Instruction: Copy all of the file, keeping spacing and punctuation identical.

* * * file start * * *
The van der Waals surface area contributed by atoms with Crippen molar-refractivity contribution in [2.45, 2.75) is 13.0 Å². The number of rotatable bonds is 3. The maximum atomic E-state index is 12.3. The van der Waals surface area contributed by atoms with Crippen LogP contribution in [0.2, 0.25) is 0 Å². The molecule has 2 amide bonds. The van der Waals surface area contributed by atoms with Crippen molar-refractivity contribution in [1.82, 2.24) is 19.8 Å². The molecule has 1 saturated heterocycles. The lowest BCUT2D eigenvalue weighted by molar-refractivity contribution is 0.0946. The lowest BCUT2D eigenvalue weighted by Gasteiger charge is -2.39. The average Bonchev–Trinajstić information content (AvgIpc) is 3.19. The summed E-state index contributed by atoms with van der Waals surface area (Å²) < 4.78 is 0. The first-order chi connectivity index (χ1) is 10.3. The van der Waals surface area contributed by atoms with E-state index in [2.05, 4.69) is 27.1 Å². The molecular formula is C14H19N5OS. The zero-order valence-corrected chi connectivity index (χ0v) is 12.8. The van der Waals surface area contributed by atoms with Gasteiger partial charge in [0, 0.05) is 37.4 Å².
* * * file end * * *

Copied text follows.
The van der Waals surface area contributed by atoms with Crippen molar-refractivity contribution in [2.45, 2.75) is 13.0 Å². The number of rotatable bonds is 3. The maximum atomic E-state index is 12.3. The van der Waals surface area contributed by atoms with Crippen LogP contribution in [0.2, 0.25) is 0 Å². The molecule has 2 amide bonds. The van der Waals surface area contributed by atoms with Crippen molar-refractivity contribution in [1.82, 2.24) is 19.8 Å². The molecule has 1 saturated heterocycles. The lowest BCUT2D eigenvalue weighted by molar-refractivity contribution is 0.0946. The lowest BCUT2D eigenvalue weighted by Gasteiger charge is -2.39. The average Bonchev–Trinajstić information content (AvgIpc) is 3.19. The summed E-state index contributed by atoms with van der Waals surface area (Å²) < 4.78 is 0. The first-order chi connectivity index (χ1) is 10.3. The van der Waals surface area contributed by atoms with E-state index in [2.05, 4.69) is 27.1 Å². The molecular formula is C14H19N5OS. The zero-order valence-corrected chi connectivity index (χ0v) is 12.8. The van der Waals surface area contributed by atoms with Gasteiger partial charge in [0, 0.05) is 37.4 Å².